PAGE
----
Japanese employees spend more hours at the office than workers in almost any other nationJapanese employees spend more hours at the office than workers in almost any other nation. (AFP Photo/Behrouz MEHRI)
Japan's famously diligent workers spend more hours at the office than employees in almost any other country. But to avoid traffic chaos at next year's Olympics, authorities have a message: stay home.
Hundreds of thousands of people are expected to attend Olympic and Paralympic events in Tokyo during the 2020 Games, putting additional strain on the city's already notoriously crowded commuter routes.
Officials also hope that promoting working from home during the Games will encourage a more easy-going approach in a country known for its cases of 'karoshi', or death from overwork.
"We are expecting... up to 920,000 spectators and Olympic staff members a day," said Kasumi Yamasaki, who oversees transport issues for the Games at the Tokyo Metropolitan Government.
Experts expect a 10 percent rise in passengers on trains, and a 20 percent increase in express highway users, which could result in lengthy delays and even dangerous crowding.
Railway operators are planning to put more trains into service but "railway transportation is already at full capacity during the rush hours from 7 to 9am", Yamasaki told AFP.
On July 22, one year before the Games, Tokyo rolled out a month-long "Telework Days" campaign, with government offices and private business committing to avoiding peak commuting hours.
Nearly 3,000 companies including auto giant Toyota and trading house Sumitomo Corp. are taking part.
The concept isn't entirely unfamiliar in Japan, where the government has been urging employers to be more flexible, hoping to help parents and others caring for elderly relatives to better balance their work and home responsibilities.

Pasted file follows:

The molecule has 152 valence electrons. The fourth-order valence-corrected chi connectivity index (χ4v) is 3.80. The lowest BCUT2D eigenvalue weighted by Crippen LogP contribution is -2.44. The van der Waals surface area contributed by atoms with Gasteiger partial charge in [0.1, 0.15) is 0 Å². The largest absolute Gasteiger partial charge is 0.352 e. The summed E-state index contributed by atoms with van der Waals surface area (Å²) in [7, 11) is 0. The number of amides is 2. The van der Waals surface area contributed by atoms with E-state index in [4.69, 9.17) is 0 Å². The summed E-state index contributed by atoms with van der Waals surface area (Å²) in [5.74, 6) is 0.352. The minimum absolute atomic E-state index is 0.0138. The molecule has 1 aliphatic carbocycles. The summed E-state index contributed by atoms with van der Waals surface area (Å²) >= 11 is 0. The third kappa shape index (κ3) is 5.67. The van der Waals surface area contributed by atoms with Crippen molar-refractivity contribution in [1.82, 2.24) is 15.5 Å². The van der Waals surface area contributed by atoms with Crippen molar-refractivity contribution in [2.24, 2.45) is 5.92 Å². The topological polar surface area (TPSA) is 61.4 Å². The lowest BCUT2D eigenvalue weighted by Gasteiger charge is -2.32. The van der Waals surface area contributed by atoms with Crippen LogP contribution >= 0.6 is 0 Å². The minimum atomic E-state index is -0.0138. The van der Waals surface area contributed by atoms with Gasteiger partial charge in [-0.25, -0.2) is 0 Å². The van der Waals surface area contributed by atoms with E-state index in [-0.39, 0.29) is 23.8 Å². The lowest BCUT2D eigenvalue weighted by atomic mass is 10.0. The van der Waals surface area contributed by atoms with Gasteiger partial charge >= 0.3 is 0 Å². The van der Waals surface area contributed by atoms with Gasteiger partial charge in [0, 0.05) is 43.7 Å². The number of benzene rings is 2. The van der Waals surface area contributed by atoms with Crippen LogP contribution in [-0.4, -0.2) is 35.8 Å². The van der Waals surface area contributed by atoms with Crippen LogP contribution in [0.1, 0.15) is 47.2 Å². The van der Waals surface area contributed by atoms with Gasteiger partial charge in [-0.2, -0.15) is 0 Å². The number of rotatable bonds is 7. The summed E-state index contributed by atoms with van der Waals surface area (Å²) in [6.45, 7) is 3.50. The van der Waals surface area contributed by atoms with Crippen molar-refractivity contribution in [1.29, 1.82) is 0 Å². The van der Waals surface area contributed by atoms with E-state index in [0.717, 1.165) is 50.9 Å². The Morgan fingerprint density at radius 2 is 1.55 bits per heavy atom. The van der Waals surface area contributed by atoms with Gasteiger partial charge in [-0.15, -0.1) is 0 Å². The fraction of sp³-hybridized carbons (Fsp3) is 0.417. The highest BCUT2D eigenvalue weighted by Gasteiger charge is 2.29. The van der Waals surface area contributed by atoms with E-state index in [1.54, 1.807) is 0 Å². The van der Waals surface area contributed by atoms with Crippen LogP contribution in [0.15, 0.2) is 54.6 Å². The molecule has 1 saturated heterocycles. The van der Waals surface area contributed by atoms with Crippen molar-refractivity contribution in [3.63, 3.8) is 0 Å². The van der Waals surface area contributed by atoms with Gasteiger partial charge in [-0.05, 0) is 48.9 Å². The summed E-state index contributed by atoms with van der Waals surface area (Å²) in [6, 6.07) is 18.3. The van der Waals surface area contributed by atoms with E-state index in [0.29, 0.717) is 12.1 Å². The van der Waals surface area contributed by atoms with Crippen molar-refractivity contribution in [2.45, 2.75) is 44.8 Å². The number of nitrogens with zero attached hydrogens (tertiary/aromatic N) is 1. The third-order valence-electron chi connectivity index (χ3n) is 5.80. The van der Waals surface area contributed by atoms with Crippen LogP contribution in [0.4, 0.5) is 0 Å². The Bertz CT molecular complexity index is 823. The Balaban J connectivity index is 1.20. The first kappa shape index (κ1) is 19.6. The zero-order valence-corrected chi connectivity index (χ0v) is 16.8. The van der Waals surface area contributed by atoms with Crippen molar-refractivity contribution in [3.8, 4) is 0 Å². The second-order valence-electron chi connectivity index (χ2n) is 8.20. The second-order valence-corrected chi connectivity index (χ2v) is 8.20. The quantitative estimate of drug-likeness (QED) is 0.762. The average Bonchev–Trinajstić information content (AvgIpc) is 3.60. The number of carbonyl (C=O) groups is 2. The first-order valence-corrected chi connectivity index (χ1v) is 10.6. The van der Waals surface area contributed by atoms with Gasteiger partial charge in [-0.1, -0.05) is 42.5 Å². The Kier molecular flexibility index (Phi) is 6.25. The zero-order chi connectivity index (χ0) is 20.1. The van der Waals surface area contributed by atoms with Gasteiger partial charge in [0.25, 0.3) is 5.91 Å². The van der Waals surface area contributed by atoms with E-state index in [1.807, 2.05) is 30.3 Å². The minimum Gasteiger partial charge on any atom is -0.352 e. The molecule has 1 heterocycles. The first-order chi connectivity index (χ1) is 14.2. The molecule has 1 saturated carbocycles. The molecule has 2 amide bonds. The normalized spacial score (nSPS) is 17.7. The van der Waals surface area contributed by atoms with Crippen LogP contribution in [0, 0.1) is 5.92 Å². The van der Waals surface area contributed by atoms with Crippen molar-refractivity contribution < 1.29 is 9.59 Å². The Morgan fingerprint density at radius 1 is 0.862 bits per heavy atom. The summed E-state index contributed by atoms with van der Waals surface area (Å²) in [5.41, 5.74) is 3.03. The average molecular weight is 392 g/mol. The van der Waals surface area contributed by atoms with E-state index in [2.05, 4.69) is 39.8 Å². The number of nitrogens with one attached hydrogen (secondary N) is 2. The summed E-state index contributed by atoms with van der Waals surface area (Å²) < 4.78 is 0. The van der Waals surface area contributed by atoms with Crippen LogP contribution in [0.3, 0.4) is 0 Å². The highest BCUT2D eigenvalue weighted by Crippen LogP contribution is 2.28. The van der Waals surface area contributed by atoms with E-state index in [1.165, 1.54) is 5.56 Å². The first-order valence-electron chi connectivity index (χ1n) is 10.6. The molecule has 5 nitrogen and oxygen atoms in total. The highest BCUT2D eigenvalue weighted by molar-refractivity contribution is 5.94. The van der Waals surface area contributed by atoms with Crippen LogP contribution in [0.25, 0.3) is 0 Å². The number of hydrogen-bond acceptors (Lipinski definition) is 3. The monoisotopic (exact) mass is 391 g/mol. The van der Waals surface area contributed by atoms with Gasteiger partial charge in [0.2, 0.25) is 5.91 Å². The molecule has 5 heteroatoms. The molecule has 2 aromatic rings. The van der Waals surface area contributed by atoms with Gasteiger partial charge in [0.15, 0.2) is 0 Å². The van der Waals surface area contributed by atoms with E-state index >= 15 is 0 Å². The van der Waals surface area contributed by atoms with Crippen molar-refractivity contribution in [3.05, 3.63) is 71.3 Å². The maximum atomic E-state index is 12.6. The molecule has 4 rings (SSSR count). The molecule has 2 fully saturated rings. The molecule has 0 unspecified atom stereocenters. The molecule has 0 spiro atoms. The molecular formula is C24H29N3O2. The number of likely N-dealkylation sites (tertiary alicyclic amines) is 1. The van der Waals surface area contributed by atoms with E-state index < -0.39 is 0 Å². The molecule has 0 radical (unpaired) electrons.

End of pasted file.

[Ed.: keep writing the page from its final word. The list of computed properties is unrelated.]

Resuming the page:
- 'Stress-free lifestyle' -
The efforts have run up against various obstacles, said Kanako Nakayama, an internal affairs ministry official in charge of telework.
"Concerns over the security of sensitive information, the difficulty of controlling working conditions, and the fact that corporate culture stresses the importance of face-to-face communications have deterred" some firms, she told AFP.
Officials hope the campaign will show firms that employees can actually "work even more effectively" when they stay home, she added.
That has been Yoshie Midorikawa's experience.
She starts her day by opening her laptop at home and sending her colleagues a message on a smartphone app, letting them know she is online after dropping her daughter at a nearby nursery.
"You can save lots of time and energy that would have been used for commuting, especially when trains are delayed or carriages are crowded," said Midorikawa, 42, a sales manager at technology firm Kunai, Inc.
"I can work effectively since you don't have to pick up telemarketer calls here," she said in her quiet, neat living room.
Experts and government officials hope that Olympic efforts to expand telework might serve as something of a legacy for the Games.
Tokyo 2020 "is a chance to actively introduce telework, which can create a stress-free lifestyle," said Azuma Taguchi, a professor of engineering at Chuo University.
He is among the loudest voices urging authorities to take serious measures to tackle Olympic traffic, warning of potentially "fatal congestion" in railway stations if action is not taken.
- Take a 'workation' -
Others also see the Olympics as a chance to break existing work habits.
"This is a chance to make telework a legacy of the Games that will take root" in Japanese society, Industry Minister Hiroshige Seko said in a recent forum to promote flexible work.
And some officials are hoping that a more open-minded approach to work could encourage people to take "workations" -- working remotely from far-flung locations with attractive leisure options.
Several towns have already used government subsidies to build offices intended to attract people for temporary "workations" or encourage companies to set up satellite hubs.
Shirahama, a small town in western Japan, now has two business office buildings packed with workers.
"We made sales pitches to companies that we have beaches, hot springs, and good access to an airport that connects with Tokyo's Haneda airport," local official Masakatsu Ogawa told AFP.
The town's revenue from corporate tax has skyrocketed "but we also received benefits that can't be expressed in figures -- a vibrant community with young people from the cities," he said.
The town has already started planning construction of a third office building, and has big dreams, said Ogawa.
"We're aiming to become Japan's Silicon Valley."